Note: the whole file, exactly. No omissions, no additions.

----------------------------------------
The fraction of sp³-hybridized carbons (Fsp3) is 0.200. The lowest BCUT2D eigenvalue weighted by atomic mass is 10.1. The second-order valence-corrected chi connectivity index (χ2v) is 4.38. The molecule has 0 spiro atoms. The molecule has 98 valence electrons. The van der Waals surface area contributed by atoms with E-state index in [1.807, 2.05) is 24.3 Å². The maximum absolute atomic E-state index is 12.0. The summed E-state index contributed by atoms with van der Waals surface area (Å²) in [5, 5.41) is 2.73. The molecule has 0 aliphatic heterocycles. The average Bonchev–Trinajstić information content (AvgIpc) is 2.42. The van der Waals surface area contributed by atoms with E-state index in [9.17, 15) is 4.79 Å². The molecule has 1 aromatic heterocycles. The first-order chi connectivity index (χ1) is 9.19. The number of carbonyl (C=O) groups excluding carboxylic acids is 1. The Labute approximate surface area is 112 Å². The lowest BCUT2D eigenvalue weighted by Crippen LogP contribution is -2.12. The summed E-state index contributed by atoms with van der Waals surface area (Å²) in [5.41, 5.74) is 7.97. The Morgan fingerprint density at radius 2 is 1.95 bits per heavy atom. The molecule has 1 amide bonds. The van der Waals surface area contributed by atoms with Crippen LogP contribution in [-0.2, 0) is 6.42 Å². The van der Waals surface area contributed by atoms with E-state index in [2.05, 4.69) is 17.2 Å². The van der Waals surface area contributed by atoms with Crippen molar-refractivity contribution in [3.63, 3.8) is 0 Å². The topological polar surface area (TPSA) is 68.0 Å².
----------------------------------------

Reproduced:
The fraction of sp³-hybridized carbons (Fsp3) is 0.200. The lowest BCUT2D eigenvalue weighted by atomic mass is 10.1. The second-order valence-corrected chi connectivity index (χ2v) is 4.38. The molecule has 0 spiro atoms. The molecule has 98 valence electrons. The van der Waals surface area contributed by atoms with E-state index in [1.807, 2.05) is 24.3 Å². The maximum absolute atomic E-state index is 12.0. The summed E-state index contributed by atoms with van der Waals surface area (Å²) in [5, 5.41) is 2.73. The molecule has 0 aliphatic heterocycles. The average Bonchev–Trinajstić information content (AvgIpc) is 2.42. The van der Waals surface area contributed by atoms with E-state index in [9.17, 15) is 4.79 Å². The molecule has 1 aromatic heterocycles. The first-order chi connectivity index (χ1) is 9.19. The number of carbonyl (C=O) groups excluding carboxylic acids is 1. The Labute approximate surface area is 112 Å². The lowest BCUT2D eigenvalue weighted by Crippen LogP contribution is -2.12. The summed E-state index contributed by atoms with van der Waals surface area (Å²) in [5.41, 5.74) is 7.97. The Morgan fingerprint density at radius 2 is 1.95 bits per heavy atom. The molecule has 1 amide bonds. The van der Waals surface area contributed by atoms with Crippen LogP contribution in [-0.2, 0) is 6.42 Å². The van der Waals surface area contributed by atoms with E-state index in [2.05, 4.69) is 17.2 Å². The van der Waals surface area contributed by atoms with Crippen molar-refractivity contribution in [3.63, 3.8) is 0 Å². The topological polar surface area (TPSA) is 68.0 Å².